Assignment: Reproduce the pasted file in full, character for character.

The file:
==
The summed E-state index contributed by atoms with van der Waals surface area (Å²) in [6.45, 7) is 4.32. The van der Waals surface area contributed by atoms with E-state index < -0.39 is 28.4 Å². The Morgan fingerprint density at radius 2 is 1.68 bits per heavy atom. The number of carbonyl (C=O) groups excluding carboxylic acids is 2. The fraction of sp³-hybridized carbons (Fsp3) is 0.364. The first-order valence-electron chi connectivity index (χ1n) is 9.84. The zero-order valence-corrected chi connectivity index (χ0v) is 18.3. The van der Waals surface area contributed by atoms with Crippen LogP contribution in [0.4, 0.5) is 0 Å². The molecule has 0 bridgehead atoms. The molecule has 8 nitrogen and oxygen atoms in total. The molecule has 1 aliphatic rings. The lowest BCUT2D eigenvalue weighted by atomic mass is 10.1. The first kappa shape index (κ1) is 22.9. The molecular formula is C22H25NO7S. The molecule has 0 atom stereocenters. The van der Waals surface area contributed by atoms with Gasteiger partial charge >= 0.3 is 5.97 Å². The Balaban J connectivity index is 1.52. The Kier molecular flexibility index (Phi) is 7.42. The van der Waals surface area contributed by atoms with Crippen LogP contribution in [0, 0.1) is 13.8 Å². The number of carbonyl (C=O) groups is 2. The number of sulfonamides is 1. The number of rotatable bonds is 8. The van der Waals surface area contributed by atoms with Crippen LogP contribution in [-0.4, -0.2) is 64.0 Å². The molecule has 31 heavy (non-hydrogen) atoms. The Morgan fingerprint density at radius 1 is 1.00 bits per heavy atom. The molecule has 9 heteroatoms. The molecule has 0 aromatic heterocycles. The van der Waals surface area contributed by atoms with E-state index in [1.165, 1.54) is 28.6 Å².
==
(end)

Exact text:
The summed E-state index contributed by atoms with van der Waals surface area (Å²) in [6.45, 7) is 4.32. The van der Waals surface area contributed by atoms with E-state index < -0.39 is 28.4 Å². The Morgan fingerprint density at radius 2 is 1.68 bits per heavy atom. The number of carbonyl (C=O) groups excluding carboxylic acids is 2. The fraction of sp³-hybridized carbons (Fsp3) is 0.364. The first-order valence-electron chi connectivity index (χ1n) is 9.84. The zero-order valence-corrected chi connectivity index (χ0v) is 18.3. The van der Waals surface area contributed by atoms with Crippen LogP contribution in [0.4, 0.5) is 0 Å². The molecule has 0 bridgehead atoms. The molecule has 8 nitrogen and oxygen atoms in total. The molecule has 1 aliphatic rings. The lowest BCUT2D eigenvalue weighted by atomic mass is 10.1. The first kappa shape index (κ1) is 22.9. The molecular formula is C22H25NO7S. The molecule has 0 atom stereocenters. The van der Waals surface area contributed by atoms with Gasteiger partial charge >= 0.3 is 5.97 Å². The Balaban J connectivity index is 1.52. The Kier molecular flexibility index (Phi) is 7.42. The van der Waals surface area contributed by atoms with Crippen LogP contribution in [0, 0.1) is 13.8 Å². The number of carbonyl (C=O) groups is 2. The number of sulfonamides is 1. The number of rotatable bonds is 8. The van der Waals surface area contributed by atoms with Crippen LogP contribution in [-0.4, -0.2) is 64.0 Å². The molecule has 31 heavy (non-hydrogen) atoms. The Morgan fingerprint density at radius 1 is 1.00 bits per heavy atom. The molecule has 9 heteroatoms. The molecule has 0 aromatic heterocycles. The van der Waals surface area contributed by atoms with E-state index in [1.165, 1.54) is 28.6 Å².